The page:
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City Council defeats property-tax hike proposal

Councilman Clark's proposal goes down in a 6-12 vote.

Posted: August 4, 2014 - 8:34am  |  Updated: August 4, 2014 - 12:28pm
FILE - City council member Richard Clark talks with members of the media after the budget meeting took a recess at 2:15 am Wednesday morning. The Jacksonville City Council started meeting Tuesday night, September 24, 2013 to listen to final public comments related to proposed 3013-2014 budget, discuss a long list of floor amendments and ultimately vote on the budget for the next year. At midnight the council was not yet halfway through voting on the almost 40 budget amendments and finally called for a recess at 2:15 am Wednesday morning to meet again at 2 pm Wednesday and complete the process. (The Florida Times-Union, Bob Self)
FILE - City council member Richard Clark talks with members of the media after the budget meeting took a recess at 2:15 am Wednesday morning. The Jacksonville City Council started meeting Tuesday night, September 24, 2013 to listen to final public comments related to proposed 3013-2014 budget, discuss a long list of floor amendments and ultimately vote on the budget for the next year. At midnight the council was not yet halfway through voting on the almost 40 budget amendments and finally called for a recess at 2:15 am Wednesday morning to meet again at 2 pm Wednesday and complete the process. (The Florida Times-Union, Bob Self)

The Jacksonville City Council on Monday set a tentative property tax that does not include an increase, rejecting one councilman’s proposal to raise taxes.

By setting next year’s proposed maximum tax at this year’s rate, council effectively closed the door on raising taxes. If council later tried to raise taxes, state law would require the county property appraiser to send mailed notices to landowners, which would be a costly process.

Councilman Richard Clark made a last-minute attempt to raise taxes at Monday’s meeting, but it failed by a 6-12 vote.

Clark’s plan was to use the tax increase solely to pay off the city’s looming pension debt. He also wanted to use $61 million that the pension fund tentatively agreed to transfer to the city to resolve the $55 million in expenses that the Council Auditor has questioned in Mayor Alvin Brown’s proposed budget.

However, council members rejected Clark’s proposal, saying property owners alone shouldn’t carry the burden to pay off the pension debt.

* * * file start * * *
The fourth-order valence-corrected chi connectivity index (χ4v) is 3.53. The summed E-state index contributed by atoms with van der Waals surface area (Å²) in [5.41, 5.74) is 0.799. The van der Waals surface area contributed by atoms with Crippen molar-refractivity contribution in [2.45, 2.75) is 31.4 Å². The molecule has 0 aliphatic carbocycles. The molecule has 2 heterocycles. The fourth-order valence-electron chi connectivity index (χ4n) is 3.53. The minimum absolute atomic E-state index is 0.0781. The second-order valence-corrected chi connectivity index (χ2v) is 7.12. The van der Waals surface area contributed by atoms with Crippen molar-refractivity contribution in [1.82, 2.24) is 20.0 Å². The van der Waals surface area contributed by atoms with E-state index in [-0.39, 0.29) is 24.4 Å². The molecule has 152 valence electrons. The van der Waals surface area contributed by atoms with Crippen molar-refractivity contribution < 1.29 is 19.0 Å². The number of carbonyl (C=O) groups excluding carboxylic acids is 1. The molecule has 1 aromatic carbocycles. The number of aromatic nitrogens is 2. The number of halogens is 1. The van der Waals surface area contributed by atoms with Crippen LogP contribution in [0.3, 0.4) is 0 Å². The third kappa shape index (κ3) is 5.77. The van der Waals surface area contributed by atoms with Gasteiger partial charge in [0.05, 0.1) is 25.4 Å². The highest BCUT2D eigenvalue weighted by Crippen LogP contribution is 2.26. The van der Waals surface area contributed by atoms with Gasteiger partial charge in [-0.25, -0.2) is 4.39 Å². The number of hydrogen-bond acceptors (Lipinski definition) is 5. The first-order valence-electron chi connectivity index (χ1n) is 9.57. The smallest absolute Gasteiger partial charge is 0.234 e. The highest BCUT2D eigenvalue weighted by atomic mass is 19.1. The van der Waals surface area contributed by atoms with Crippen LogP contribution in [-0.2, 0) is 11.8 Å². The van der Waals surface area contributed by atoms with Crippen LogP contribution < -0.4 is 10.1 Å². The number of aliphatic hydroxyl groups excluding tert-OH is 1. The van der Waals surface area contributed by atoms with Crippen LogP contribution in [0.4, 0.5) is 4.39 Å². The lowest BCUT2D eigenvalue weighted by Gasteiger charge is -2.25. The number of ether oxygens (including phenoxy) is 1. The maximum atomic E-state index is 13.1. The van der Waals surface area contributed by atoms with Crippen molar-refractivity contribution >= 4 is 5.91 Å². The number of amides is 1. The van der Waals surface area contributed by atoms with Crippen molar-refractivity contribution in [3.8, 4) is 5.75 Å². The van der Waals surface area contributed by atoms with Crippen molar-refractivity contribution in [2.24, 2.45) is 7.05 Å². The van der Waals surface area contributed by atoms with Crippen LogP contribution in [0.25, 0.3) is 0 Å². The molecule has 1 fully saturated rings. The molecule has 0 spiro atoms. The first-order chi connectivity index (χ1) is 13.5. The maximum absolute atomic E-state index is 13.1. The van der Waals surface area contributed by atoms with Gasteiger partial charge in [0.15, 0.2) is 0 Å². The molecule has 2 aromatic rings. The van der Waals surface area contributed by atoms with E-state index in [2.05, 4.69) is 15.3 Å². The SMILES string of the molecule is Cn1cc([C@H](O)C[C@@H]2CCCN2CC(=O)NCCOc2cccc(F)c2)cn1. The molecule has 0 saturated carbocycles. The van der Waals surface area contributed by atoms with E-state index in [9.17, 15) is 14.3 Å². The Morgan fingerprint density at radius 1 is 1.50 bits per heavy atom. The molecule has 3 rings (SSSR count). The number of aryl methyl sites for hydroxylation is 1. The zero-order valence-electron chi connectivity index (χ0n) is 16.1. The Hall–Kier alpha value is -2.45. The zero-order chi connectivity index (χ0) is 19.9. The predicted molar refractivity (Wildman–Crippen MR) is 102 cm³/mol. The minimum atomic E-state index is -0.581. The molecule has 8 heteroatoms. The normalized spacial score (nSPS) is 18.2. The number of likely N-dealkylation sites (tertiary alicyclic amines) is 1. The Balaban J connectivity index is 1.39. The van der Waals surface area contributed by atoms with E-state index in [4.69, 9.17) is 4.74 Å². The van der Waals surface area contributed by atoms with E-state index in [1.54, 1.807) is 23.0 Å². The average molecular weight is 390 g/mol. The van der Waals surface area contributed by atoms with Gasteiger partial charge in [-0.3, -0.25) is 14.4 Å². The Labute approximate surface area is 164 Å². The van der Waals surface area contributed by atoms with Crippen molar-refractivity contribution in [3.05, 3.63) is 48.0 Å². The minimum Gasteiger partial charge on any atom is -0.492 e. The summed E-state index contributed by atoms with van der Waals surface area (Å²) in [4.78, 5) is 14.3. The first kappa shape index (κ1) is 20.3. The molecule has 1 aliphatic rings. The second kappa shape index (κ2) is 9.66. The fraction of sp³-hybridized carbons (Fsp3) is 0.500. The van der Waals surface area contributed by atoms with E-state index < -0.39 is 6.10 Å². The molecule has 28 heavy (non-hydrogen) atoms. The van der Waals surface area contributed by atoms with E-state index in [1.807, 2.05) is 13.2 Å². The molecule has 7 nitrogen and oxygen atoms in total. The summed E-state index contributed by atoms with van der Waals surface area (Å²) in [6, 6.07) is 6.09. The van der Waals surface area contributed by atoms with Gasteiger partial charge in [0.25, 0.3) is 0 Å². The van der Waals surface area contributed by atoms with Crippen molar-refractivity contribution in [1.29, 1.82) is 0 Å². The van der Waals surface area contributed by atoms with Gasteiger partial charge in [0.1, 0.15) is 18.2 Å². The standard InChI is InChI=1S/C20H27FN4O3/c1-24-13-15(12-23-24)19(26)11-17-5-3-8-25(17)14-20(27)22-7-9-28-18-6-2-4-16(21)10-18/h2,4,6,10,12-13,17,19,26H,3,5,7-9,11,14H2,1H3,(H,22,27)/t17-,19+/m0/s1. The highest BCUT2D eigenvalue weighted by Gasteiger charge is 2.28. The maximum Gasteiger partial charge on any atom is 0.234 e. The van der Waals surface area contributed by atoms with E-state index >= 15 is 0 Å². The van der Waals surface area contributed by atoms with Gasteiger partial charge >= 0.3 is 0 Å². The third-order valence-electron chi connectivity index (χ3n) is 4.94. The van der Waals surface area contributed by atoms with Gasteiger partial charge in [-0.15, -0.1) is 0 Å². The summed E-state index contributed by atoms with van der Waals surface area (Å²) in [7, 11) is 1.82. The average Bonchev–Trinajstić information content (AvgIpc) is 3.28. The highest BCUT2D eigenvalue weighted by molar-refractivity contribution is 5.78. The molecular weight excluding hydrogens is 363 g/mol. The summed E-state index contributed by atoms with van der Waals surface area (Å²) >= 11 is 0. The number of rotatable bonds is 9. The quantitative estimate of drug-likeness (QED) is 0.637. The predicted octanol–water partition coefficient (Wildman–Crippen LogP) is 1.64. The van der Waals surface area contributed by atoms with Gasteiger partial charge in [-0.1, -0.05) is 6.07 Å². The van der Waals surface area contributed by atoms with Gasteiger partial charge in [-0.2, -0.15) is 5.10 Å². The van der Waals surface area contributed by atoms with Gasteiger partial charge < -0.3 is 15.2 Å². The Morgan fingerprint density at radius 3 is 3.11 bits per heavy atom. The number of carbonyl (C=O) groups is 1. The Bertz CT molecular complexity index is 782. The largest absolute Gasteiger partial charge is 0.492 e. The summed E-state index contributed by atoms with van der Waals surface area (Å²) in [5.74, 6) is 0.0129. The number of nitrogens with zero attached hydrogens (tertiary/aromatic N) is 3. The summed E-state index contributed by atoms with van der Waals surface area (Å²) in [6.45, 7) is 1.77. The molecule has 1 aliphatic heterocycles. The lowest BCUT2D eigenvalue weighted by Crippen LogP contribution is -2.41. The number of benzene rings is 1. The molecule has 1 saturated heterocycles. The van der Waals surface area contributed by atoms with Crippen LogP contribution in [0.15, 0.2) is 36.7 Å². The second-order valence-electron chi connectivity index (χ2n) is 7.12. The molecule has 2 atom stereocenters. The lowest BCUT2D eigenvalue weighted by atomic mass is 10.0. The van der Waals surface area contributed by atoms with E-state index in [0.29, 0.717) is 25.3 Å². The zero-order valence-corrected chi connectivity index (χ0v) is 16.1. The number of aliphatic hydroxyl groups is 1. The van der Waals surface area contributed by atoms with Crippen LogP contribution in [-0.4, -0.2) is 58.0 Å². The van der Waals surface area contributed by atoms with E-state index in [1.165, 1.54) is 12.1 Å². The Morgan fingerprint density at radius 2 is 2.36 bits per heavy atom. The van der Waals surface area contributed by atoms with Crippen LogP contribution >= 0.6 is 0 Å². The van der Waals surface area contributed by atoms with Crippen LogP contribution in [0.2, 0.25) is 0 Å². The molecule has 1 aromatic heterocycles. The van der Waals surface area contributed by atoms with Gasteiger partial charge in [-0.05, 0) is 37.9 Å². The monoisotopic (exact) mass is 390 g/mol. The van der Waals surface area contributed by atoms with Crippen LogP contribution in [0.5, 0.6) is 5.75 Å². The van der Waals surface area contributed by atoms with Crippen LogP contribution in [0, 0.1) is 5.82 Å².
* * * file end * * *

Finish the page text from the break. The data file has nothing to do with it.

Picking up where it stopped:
Now, some on council are exploring the possibility of adding a half-cent sales tax referendum on this November’s ballot that would help pay off the city’s $1.65 billion debt to the Police and Fire Pension Fund.

Clark had responded that his proposal would not have precluded such a vote but simply provides a funding backstop for the city if voters don't approve a sales tax. That did not convince his colleagues.

Councilman John Crescimbeni acknowledged the sales tax may not pass voter scrutiny, but he said previous tax referendums have passed before with the support of the city's political leaders.

"We're 2-0 in the ballot box," Crescimbeni said.

Check back for updates.

Comments (2)

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Mockingjay
1711
Points
Mockingjay 08/04/14 - 12:59 pm
0
0
Maybe council will ensure

Maybe council will ensure after the pension bills are paid off they can pay off the abused banking fund debt then actually finally have a Pay Go account for road,park and building maintenance instead of bond debt.

I wonder though...voter referendum for the BJP passed by hundreds of thousands of peple was changed by a council body of 19 and much money squandered and misspent and many projects never completed.

Will council protect the community and their money this time around.

CM Joost stated the city is making $90 million more this year than 3 years ago. Where is that money going? Just how protected are we?

johnctaughtme
13602
Points
johnctaughtme 08/04/14 - 11:56 am
0
0
Premium Member
It will be interesting to see

It will be interesting to see if some politicians and civic leaders are as fond of using referendums for other proposed projects.

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